News from WCC
The Wellington City Council has a new partnership with Summer of Tech – an award winning programme that helps Wellington businesses source top talent from local tertiary institutions, while giving students valuable real-world industry experience.
Since 2006 Summer of Tech has facilitated 357 paid tech internships, helping to bridge the gap between tertiary education and high tech sector demand for skills and talent to deliver digital projects that the engine of our city’s economic growth.
Councillor Jo Coughlan, Chair of Council’s Economic Growth and Arts committee, says that supporting Summer of Tech through the Wellington Economic Initiatives Development Fund (WEID) will help the programme build on previous successes and continue to contribute to Wellington’s long term economic growth goals.
“Summer of Tech is an enabler of innovation, making it easier for Wellington employers to bring in fresh talent, energy and perspectives to work on high tech projects. We are focussed on making Wellington an easy place to do high tech business and growing the local talent pool is a big part of this.”
John Clegg, founder of Summer of Tech, says that focus of the programme is on working with employers to make it easier for them to find the right graduate.
“We’re excited to be working with Wellington City Council to take Summer of Tech to the next level. We’re looking forward to showcasing the talents of our students and help them start their careers with some of the best companies in the Wellington region.”
The Summer of Tech programme launch will be held on Tuesday July 22 at 5.30 to 7 pm at Macs Brewbar & Restaurant, 4 Taranaki Street, Wellington. Companies interested in attending or being part of the Summer of Tech programme should contact Cath Randall at Grow Wellington or Pamela Ward via the Summer of Tech website.
News from Grow Wellington
The success of the Summer of Tech student internship programme has seen it extended to Wellington manufacturing businesses this year.
Summer of Tech was established in Wellington in 2006 to connect students with local technology companies. Since then 65% of students involved have gone into employment with businesses (or related businesses) in which they were interns. Last year, 32 companies took on 71 interns through the programme.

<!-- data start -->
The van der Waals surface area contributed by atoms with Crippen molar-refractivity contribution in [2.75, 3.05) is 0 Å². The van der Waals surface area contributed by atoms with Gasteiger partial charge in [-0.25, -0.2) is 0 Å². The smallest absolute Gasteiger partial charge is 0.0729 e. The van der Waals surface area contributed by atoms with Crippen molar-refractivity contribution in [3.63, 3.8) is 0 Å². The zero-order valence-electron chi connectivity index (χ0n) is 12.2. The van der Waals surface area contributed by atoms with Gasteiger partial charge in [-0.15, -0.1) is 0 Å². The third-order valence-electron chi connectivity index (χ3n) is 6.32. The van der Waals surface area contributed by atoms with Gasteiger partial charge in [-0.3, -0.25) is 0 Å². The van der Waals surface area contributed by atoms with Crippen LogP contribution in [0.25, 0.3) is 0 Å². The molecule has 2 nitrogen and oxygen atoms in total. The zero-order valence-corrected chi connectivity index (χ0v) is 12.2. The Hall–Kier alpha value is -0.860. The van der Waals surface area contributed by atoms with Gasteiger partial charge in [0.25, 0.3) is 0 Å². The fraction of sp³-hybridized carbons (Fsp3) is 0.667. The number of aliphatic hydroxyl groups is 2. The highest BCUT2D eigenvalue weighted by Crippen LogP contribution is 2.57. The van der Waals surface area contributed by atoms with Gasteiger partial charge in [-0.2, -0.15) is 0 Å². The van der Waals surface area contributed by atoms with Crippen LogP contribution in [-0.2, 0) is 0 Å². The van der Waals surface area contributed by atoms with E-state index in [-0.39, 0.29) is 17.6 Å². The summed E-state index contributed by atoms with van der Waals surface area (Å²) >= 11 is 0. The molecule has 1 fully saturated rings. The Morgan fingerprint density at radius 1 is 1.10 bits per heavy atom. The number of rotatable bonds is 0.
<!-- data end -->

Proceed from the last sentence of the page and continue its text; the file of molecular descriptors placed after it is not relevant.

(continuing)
The programme has been extended this year to include manufacturing companies looking to incorporate technology into their products along with software development companies from the Wellington region.
“Manufacturing companies increasingly use a high level of technology. Teaming up innovative businesses with interns to work on new projects is a great way to help both companies and students,” says Adrian Gregory, General Manager of Innovation and Workforce for Grow Wellington.
Thirteen technology companies from the Wellington region appeared in last year’s TIN100, which measures the performance of New Zealand’s largest export-focused technology companies. “We want to ensure growth and innovation continues in the sector,” says Mr Gregory.
John Clegg, founder and director of Summer of Tech, said he was excited to be working with Grow Wellington to streamline the programme for the manufacturing sector.
“Our focus at Summer of Tech is to make it easier for employers to find the right graduate. We’re looking forward to showcasing the talents of our students and help them start their careers in manufacturing.”
Following interest from other parts of the country, this year’s Summer of Tech programme also includes a pilot involving Auckland businesses.
Companies interested in attending or being part of the Summer of Tech programme should contact Cath Randall at Grow Wellington.
Grow Wellington have been working with Summer of Tech since the programme began in 2006.
Through the programme, companies obtain student interns for 10 weeks between November and February. Prospective students take part in CV clinics, site visits and boot camps throughout the year to prepare them for future employment.
The majority of students work on 10-week projects in software development, however, increasingly businesses are taking on students for projects in mobile and web development, testing, support, analytics, business analysis and design.
Students taking part are mainly from Victoria and Massey universities, WelTec, Whitireia, and Yoobee.